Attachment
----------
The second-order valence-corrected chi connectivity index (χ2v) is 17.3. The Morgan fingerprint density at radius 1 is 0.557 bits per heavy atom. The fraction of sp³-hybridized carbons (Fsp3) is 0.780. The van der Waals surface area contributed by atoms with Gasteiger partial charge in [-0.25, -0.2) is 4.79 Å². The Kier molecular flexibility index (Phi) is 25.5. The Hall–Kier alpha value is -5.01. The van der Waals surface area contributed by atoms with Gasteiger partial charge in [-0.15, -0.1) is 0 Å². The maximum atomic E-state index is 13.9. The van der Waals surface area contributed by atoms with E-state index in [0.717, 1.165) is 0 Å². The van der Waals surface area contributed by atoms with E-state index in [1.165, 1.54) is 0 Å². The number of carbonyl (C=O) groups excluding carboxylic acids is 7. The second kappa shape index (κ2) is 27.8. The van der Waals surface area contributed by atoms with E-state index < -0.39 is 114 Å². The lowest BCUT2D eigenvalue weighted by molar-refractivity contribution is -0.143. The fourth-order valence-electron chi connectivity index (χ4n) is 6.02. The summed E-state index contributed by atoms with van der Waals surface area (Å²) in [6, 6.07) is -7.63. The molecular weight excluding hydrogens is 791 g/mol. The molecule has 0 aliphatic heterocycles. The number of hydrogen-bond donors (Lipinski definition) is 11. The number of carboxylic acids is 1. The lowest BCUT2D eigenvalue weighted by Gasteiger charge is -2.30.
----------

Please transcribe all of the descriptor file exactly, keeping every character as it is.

The second-order valence-corrected chi connectivity index (χ2v) is 17.3. The Morgan fingerprint density at radius 1 is 0.557 bits per heavy atom. The fraction of sp³-hybridized carbons (Fsp3) is 0.780. The van der Waals surface area contributed by atoms with Gasteiger partial charge in [-0.25, -0.2) is 4.79 Å². The Kier molecular flexibility index (Phi) is 25.5. The Hall–Kier alpha value is -5.01. The van der Waals surface area contributed by atoms with Gasteiger partial charge in [-0.15, -0.1) is 0 Å². The maximum atomic E-state index is 13.9. The van der Waals surface area contributed by atoms with E-state index in [0.717, 1.165) is 0 Å². The van der Waals surface area contributed by atoms with E-state index in [1.165, 1.54) is 0 Å². The number of carbonyl (C=O) groups excluding carboxylic acids is 7. The second kappa shape index (κ2) is 27.8. The van der Waals surface area contributed by atoms with E-state index < -0.39 is 114 Å². The lowest BCUT2D eigenvalue weighted by molar-refractivity contribution is -0.143. The fourth-order valence-electron chi connectivity index (χ4n) is 6.02. The summed E-state index contributed by atoms with van der Waals surface area (Å²) in [6, 6.07) is -7.63. The molecular weight excluding hydrogens is 791 g/mol. The molecule has 0 aliphatic heterocycles. The number of hydrogen-bond donors (Lipinski definition) is 11. The number of carboxylic acids is 1. The lowest BCUT2D eigenvalue weighted by Gasteiger charge is -2.30.